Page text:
Bernie Nelson is a Nashville based singer-songwriter who has achieved considerable success, particularly with his skill at penning a quality Country song. His reputation in Music City has seen his compositions cut by legendary artists such as Conway Twitty & Kris Kristofferson, as well as by more contemporary artists including Kenny Chesney, Alan Jackson and Trace Adkins. As is a requirement for writers pitching their tunes around Nashville, Nelson can also more than hold a tune himself with a big, hearty Country twang.
October 26th sees the release to UK radio of single ‘Lonelyville’, a track from album ‘Blue’ which made its bow earlier this month. Across its thirteen tracks, ‘Blue’ convinces you that ‘they do still make Country records like that’. Unabashedly traditional Country with a modern sheen, it represents all the very best qualities of the genre. From the opening track ‘Plainview’ it becomes abundantly clear the record that you are in store for, with its soaring fiddle and mournful vocals from Nelson on a moving tale of a heartbroken man searching for solitude in Texas, but hoping his former lover will track him down. ‘Watching Her Say Goodbye’ ups the tempo, a mid-paced chugger with a throaty electric guitar riff and hooky chorus. The songs sees Nelson losing out in love again but enjoying watching the ‘cute little swaying‘ of his lady walking out, as he admits to his faults in the relationship.
Tender ballad ‘Saving That For You’ cleverly lists the experiences that Nelson has never had, but rather than regret this realises he is thankful of the fact, now having the chance to share them with his love. A track with the potential to veer into saccharine territory it avoids this thanks to the sincere vocals. ‘Little Bit’ has a title very close to the Tom T. Hall song ‘Little Bitty’ and shares a similar good-time cajun-Country sound. Country stalwart Alan Jackson made a number one of ‘Little Bitty’, Nelson deserves to have a big old hit with his own composition ‘Little Bit’.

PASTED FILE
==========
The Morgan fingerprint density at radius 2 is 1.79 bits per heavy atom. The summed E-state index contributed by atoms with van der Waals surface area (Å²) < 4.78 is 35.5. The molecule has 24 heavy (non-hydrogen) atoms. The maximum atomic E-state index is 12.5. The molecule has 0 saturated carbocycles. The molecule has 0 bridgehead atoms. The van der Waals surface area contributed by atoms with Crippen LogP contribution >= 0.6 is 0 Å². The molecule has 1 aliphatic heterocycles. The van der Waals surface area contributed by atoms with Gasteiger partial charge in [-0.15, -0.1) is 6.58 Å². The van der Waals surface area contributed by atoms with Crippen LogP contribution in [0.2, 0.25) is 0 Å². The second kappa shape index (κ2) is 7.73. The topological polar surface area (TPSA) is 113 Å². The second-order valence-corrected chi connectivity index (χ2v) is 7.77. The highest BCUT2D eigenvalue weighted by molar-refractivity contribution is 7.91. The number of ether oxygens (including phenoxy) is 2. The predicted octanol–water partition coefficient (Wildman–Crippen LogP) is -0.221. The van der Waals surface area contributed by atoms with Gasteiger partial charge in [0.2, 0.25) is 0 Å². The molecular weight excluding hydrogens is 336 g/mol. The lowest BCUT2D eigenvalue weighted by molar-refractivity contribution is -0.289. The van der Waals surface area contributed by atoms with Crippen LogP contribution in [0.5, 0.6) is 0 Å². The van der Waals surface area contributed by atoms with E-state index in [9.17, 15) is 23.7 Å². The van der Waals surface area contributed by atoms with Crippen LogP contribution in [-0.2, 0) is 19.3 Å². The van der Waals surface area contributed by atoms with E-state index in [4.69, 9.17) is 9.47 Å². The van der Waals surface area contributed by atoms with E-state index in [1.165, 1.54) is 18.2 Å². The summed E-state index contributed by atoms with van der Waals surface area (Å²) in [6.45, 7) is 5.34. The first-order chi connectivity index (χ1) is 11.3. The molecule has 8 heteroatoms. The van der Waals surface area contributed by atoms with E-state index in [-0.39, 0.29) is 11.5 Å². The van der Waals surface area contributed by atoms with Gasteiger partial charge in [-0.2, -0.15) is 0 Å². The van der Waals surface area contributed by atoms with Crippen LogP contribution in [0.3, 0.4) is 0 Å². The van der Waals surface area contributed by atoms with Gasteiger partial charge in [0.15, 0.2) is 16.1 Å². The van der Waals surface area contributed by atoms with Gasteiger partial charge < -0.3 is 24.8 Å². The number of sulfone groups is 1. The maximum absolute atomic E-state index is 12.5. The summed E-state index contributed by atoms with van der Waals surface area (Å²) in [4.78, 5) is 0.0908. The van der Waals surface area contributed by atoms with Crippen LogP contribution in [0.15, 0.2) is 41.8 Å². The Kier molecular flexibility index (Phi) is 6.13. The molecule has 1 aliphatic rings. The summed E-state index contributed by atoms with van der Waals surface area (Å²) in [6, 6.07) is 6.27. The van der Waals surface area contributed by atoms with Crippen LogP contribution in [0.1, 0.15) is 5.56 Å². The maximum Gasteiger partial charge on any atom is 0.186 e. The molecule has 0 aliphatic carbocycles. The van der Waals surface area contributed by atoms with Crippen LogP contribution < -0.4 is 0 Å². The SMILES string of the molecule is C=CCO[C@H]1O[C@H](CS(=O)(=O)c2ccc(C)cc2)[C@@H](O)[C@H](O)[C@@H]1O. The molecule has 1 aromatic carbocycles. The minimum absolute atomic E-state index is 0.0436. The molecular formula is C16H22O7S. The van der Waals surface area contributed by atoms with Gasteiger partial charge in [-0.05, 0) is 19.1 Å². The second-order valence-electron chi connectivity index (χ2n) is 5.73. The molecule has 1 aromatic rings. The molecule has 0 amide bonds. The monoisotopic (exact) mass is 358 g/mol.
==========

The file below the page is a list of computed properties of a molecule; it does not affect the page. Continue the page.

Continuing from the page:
‘If I Know Blue’ is another Country ballad of the highest order, sympathetic accordion playing joins the traditional Country backing on a song with a title so ingenious it could only have come out of Nashville. Kudos to Bernie Nelson and co-writer Jess Brown for coming up with a unique take on the well-worn theme of heartbreak. Gentle ode to devotion ‘I’d Love You Anyway’ is a timeless song, full of sweet emotion and featuring gorgeous mandolin licks.
As you would expect ‘Locked Up In Lubbock’ is a rowdy honky-tonker, which gives the album a welcome shot of energy. With its rolling piano and sizzling steel guitar fills the track is an absolute delight, as we discover why the singer is stuck ‘sitting in the County jail‘. Fiddle aplenty on ballad ‘Moment With The Moon’ which once again takes a scenario heard many times before but Nelson manages a fresh spin to make the song stand out from the crowd. Special mention for the vocals on this track, allowing Nelson some lovely moments to show off the deeper, baritone edge of his range.
‘Scarecrow’ is driven along by dramatic banjo playing, on an edgy track with a bluegrass flavour. A powerful outro with rocking electric guitar closes the tune on a suitably thrilling note. The temperature stays high on rocker ‘Stay In A Honky Tonk’ which cleverly takes the ‘what happens in Vegas…’ theme and transports it intriguingly to Texas.
Quite possibly the stand-out track on an album full of great tracks, is ‘I’m Just Thirsty’ an utterly compelling description of some of the reasons why a man can turn to drink. Storytelling of a quality heard all too rarely, with a truly outstanding performance by Nelson and an incredibly atmospheric chorus. ‘I’m Just A Thirsty’ is a powerhouse of a Country ballad and needs to be heard. Wisely next track ‘Put Your Foot On The Gas’ picks up the pace (any slow number following ‘I’m Just Thirsty’ would suffer unfairly in comparison) but fails to really ignite, enjoyable nonetheless.
The album ends where our review started with upcoming single release ‘Lonelyville’, a wise choice of song to tempt the UK market to Bernie Nelson and his music. A mid-tempo cut with choppy acoustic guitar chords and moody electric guitar backing to Nelson’s sensitive reading of a tale of young love and a man offering to be a woman’s one-way ticket out of the town described in the title. Excellent Country vocals on a more mainstream rockier-sounding radio-friendly track combine perfectly.
Bernie Nelson is a new name to NCUK, familiar with the songs he has had cut by Nashville hitmakers, but unfamiliar with his own output. New album ‘Blue’ has unquestionably proved to be a superb (belated) introduction to his talents. Years of honing his songwriting skills with the finest Country writers means that Nelson knows what it takes to create a song which stands a chance of living in the memory for years to come, rather than forgotten five minutes after hearing it. He also possesses a voice that no matter what it sings will sound Country, deep, rich and with a satisfying drawl. Released on KEMC Records ‘Blue’ is the kind of album major labels shy away from, traditional Country music with real heart and courage of its’ convictions. For that, the label and Nelson should be heartily commended.